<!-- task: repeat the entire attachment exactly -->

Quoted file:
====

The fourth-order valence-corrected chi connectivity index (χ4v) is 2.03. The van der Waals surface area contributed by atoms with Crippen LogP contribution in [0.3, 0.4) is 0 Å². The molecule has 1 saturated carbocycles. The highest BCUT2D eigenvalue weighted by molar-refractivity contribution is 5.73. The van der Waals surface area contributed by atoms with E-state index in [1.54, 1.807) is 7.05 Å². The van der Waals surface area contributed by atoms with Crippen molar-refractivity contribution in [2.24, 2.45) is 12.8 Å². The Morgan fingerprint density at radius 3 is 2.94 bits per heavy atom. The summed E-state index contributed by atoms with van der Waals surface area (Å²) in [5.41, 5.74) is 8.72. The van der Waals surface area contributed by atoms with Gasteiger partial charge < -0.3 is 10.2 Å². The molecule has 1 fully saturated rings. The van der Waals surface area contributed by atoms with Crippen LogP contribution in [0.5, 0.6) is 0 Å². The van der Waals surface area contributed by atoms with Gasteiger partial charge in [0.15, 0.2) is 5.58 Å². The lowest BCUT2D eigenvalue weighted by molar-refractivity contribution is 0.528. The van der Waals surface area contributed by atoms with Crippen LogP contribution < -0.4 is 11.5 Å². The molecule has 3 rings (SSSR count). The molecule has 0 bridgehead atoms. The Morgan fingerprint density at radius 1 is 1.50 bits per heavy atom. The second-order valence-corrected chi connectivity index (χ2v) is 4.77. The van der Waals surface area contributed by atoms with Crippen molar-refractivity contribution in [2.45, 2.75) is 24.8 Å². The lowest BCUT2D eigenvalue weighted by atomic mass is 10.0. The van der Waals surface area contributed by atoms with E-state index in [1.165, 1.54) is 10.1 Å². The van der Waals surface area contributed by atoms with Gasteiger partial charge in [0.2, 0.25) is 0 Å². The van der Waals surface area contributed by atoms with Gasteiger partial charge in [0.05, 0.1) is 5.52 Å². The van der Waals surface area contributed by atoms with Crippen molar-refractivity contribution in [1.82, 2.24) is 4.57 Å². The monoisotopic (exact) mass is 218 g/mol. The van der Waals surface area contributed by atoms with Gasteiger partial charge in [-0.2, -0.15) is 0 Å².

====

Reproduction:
The fourth-order valence-corrected chi connectivity index (χ4v) is 2.03. The van der Waals surface area contributed by atoms with Crippen LogP contribution in [0.3, 0.4) is 0 Å². The molecule has 1 saturated carbocycles. The highest BCUT2D eigenvalue weighted by molar-refractivity contribution is 5.73. The van der Waals surface area contributed by atoms with E-state index in [1.54, 1.807) is 7.05 Å². The van der Waals surface area contributed by atoms with Crippen molar-refractivity contribution in [2.24, 2.45) is 12.8 Å². The Morgan fingerprint density at radius 3 is 2.94 bits per heavy atom. The summed E-state index contributed by atoms with van der Waals surface area (Å²) in [5.41, 5.74) is 8.72. The van der Waals surface area contributed by atoms with Gasteiger partial charge < -0.3 is 10.2 Å². The molecule has 1 fully saturated rings. The van der Waals surface area contributed by atoms with Crippen LogP contribution in [0.5, 0.6) is 0 Å². The van der Waals surface area contributed by atoms with Gasteiger partial charge in [0.15, 0.2) is 5.58 Å². The lowest BCUT2D eigenvalue weighted by molar-refractivity contribution is 0.528. The van der Waals surface area contributed by atoms with Crippen LogP contribution < -0.4 is 11.5 Å². The molecule has 3 rings (SSSR count). The molecule has 0 bridgehead atoms. The Morgan fingerprint density at radius 1 is 1.50 bits per heavy atom. The second-order valence-corrected chi connectivity index (χ2v) is 4.77. The van der Waals surface area contributed by atoms with Crippen molar-refractivity contribution in [2.45, 2.75) is 24.8 Å². The lowest BCUT2D eigenvalue weighted by atomic mass is 10.0. The van der Waals surface area contributed by atoms with E-state index in [1.165, 1.54) is 10.1 Å². The van der Waals surface area contributed by atoms with Gasteiger partial charge in [0.2, 0.25) is 0 Å². The van der Waals surface area contributed by atoms with Gasteiger partial charge in [0.05, 0.1) is 5.52 Å². The van der Waals surface area contributed by atoms with Crippen molar-refractivity contribution in [1.82, 2.24) is 4.57 Å². The monoisotopic (exact) mass is 218 g/mol. The van der Waals surface area contributed by atoms with Gasteiger partial charge in [-0.2, -0.15) is 0 Å².